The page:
Earth-Size 'Pi Planet' Rocks a 3.14-Day Orbit

Earth-Size 'Pi Planet' Rocks a 3.14-Day Orbit

An anonymous reader shares a report: Everyone’s favorite mathematical constant has received an inadvertent tribute from the universe. A team led by MIT researchers discovered a distant planet that orbits its star every 3.14 days, mirroring the famous first three digits of pi. MIT described the rocky Earth-sized planet K2-315b as “baking hot” and “likely not habitable” in a statement on Monday. “The planet moves like clockwork,” said MIT graduate student Prajwal Niraula, lead author of a paper on the planet published in the Astronomical Journal this week. The team found the exoplanet (a planet located outside our solar system) in data gathered in 2017 by NASA’s Kepler Space Telescope K2 mission. The planet-finding telescope was put into a permanent sleep mode in 2018. The researchers confirmed the planet’s existence by taking another look with the ground-based Speculoos telescope network. “Speculoos” stands for “Search for habitable Planets EClipsing ULtra-cOOl Stars.” It’s also a fun reference to a type of spiced cookie.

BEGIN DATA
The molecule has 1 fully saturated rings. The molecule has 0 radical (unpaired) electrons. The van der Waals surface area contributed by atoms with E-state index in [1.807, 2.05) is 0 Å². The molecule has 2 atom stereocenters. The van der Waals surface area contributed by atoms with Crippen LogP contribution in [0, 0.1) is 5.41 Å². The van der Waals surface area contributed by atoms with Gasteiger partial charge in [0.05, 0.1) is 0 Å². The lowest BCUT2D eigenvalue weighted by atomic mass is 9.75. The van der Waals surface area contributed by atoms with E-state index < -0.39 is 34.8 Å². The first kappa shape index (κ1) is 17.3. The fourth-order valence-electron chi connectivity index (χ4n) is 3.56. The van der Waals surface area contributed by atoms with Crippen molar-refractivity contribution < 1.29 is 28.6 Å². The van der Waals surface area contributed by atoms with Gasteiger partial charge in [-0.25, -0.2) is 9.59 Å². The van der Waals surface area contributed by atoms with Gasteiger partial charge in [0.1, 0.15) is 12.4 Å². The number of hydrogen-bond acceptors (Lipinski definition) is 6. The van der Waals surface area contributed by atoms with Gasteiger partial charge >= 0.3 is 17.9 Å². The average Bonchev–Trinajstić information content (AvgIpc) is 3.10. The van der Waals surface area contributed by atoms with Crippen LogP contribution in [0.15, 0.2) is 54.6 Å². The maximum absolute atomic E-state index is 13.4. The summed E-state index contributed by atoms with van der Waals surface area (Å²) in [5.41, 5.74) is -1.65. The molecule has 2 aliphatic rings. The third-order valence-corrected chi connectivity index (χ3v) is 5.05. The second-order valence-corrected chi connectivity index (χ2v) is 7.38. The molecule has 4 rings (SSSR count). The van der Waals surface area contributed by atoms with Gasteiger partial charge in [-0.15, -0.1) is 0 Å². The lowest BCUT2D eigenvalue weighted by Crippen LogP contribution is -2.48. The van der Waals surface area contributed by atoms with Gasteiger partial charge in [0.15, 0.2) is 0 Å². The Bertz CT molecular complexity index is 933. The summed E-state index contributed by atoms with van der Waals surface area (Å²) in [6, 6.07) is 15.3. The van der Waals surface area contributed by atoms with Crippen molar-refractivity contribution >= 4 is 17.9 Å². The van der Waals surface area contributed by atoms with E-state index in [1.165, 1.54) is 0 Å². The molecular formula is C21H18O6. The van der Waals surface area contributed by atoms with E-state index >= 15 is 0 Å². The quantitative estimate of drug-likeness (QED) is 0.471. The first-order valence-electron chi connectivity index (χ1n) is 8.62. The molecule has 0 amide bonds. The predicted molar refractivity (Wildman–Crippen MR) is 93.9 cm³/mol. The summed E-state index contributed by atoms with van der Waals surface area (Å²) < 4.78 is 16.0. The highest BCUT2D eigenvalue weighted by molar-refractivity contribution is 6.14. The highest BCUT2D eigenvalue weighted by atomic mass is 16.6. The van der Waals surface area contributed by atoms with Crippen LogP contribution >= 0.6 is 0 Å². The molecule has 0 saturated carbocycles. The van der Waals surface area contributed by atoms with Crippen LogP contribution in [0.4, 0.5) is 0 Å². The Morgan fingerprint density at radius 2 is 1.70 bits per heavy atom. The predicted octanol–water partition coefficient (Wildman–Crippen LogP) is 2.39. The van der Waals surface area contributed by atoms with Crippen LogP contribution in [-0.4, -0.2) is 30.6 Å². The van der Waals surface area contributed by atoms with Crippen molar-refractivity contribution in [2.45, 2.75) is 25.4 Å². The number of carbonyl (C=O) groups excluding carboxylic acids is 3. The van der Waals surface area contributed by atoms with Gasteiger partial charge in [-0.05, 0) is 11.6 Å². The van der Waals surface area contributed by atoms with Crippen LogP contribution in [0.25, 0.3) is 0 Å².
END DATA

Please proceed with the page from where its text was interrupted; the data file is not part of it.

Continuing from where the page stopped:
Read more of this story at Slashdot.



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